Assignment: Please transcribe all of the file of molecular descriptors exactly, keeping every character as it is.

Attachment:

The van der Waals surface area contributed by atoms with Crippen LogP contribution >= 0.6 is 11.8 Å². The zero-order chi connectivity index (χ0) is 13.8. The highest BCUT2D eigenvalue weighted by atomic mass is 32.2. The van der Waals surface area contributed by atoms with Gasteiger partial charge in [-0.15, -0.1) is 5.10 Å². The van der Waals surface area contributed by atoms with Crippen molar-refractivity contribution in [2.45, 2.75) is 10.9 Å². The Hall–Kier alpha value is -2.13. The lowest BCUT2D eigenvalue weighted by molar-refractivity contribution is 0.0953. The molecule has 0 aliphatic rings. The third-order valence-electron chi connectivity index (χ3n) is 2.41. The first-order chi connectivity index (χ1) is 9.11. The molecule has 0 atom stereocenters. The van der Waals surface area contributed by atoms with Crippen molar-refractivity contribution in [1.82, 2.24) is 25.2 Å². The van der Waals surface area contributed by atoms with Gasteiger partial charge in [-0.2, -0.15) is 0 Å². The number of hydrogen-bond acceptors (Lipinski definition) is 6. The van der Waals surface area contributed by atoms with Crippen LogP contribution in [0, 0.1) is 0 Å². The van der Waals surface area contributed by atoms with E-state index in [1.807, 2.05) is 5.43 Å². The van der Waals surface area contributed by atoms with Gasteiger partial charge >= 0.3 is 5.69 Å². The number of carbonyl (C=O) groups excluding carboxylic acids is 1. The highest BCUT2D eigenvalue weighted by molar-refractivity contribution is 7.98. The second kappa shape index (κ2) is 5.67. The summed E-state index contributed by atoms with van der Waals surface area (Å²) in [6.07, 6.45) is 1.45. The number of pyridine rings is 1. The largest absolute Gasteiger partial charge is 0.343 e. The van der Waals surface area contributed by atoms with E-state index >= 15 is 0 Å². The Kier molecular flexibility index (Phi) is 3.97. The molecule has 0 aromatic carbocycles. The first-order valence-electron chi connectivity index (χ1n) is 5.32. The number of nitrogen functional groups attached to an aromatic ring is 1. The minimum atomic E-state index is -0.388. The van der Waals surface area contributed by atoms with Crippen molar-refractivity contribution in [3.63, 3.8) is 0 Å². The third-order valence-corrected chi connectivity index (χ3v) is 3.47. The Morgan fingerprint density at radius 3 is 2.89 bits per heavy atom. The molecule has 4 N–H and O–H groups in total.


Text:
The van der Waals surface area contributed by atoms with Crippen LogP contribution >= 0.6 is 11.8 Å². The zero-order chi connectivity index (χ0) is 13.8. The highest BCUT2D eigenvalue weighted by atomic mass is 32.2. The van der Waals surface area contributed by atoms with Gasteiger partial charge in [-0.15, -0.1) is 5.10 Å². The van der Waals surface area contributed by atoms with Crippen molar-refractivity contribution in [2.45, 2.75) is 10.9 Å². The Hall–Kier alpha value is -2.13. The lowest BCUT2D eigenvalue weighted by molar-refractivity contribution is 0.0953. The molecule has 0 aliphatic rings. The third-order valence-electron chi connectivity index (χ3n) is 2.41. The first-order chi connectivity index (χ1) is 9.11. The molecule has 0 atom stereocenters. The van der Waals surface area contributed by atoms with Crippen molar-refractivity contribution in [1.82, 2.24) is 25.2 Å². The van der Waals surface area contributed by atoms with Gasteiger partial charge in [-0.2, -0.15) is 0 Å². The number of hydrogen-bond acceptors (Lipinski definition) is 6. The van der Waals surface area contributed by atoms with Crippen LogP contribution in [0, 0.1) is 0 Å². The van der Waals surface area contributed by atoms with E-state index in [1.807, 2.05) is 5.43 Å². The van der Waals surface area contributed by atoms with Gasteiger partial charge >= 0.3 is 5.69 Å². The number of carbonyl (C=O) groups excluding carboxylic acids is 1. The highest BCUT2D eigenvalue weighted by molar-refractivity contribution is 7.98. The second kappa shape index (κ2) is 5.67. The summed E-state index contributed by atoms with van der Waals surface area (Å²) in [6.07, 6.45) is 1.45. The number of pyridine rings is 1. The largest absolute Gasteiger partial charge is 0.343 e. The van der Waals surface area contributed by atoms with E-state index >= 15 is 0 Å². The Kier molecular flexibility index (Phi) is 3.97. The molecule has 0 aromatic carbocycles. The first-order valence-electron chi connectivity index (χ1n) is 5.32. The number of nitrogen functional groups attached to an aromatic ring is 1. The minimum atomic E-state index is -0.388. The van der Waals surface area contributed by atoms with Crippen molar-refractivity contribution in [3.63, 3.8) is 0 Å². The third-order valence-corrected chi connectivity index (χ3v) is 3.47. The Morgan fingerprint density at radius 3 is 2.89 bits per heavy atom. The molecule has 4 N–H and O–H groups in total.